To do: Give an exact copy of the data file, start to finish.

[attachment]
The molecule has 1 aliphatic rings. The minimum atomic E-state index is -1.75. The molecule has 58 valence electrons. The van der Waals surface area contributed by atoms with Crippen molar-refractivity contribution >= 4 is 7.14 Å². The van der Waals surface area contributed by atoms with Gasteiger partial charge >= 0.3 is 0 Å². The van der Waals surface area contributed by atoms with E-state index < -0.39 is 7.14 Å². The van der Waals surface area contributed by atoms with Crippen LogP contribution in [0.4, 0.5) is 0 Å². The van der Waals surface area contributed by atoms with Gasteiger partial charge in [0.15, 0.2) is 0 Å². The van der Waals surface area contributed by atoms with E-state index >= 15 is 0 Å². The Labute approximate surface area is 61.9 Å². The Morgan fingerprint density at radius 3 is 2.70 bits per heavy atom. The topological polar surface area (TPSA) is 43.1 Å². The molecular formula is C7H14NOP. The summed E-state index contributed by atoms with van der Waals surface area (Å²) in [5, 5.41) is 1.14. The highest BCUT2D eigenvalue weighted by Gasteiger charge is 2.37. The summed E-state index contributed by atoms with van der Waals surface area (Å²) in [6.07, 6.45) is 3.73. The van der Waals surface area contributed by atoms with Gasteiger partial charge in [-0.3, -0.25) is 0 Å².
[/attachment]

The molecule has 1 aliphatic rings. The minimum atomic E-state index is -1.75. The molecule has 58 valence electrons. The van der Waals surface area contributed by atoms with Crippen molar-refractivity contribution >= 4 is 7.14 Å². The van der Waals surface area contributed by atoms with Gasteiger partial charge >= 0.3 is 0 Å². The van der Waals surface area contributed by atoms with E-state index < -0.39 is 7.14 Å². The van der Waals surface area contributed by atoms with Crippen LogP contribution in [0.4, 0.5) is 0 Å². The van der Waals surface area contributed by atoms with Gasteiger partial charge in [0.15, 0.2) is 0 Å². The van der Waals surface area contributed by atoms with E-state index >= 15 is 0 Å². The Labute approximate surface area is 61.9 Å². The Morgan fingerprint density at radius 3 is 2.70 bits per heavy atom. The topological polar surface area (TPSA) is 43.1 Å². The molecular formula is C7H14NOP. The summed E-state index contributed by atoms with van der Waals surface area (Å²) in [5, 5.41) is 1.14. The highest BCUT2D eigenvalue weighted by Gasteiger charge is 2.37. The summed E-state index contributed by atoms with van der Waals surface area (Å²) in [6.07, 6.45) is 3.73. The van der Waals surface area contributed by atoms with Gasteiger partial charge in [-0.3, -0.25) is 0 Å².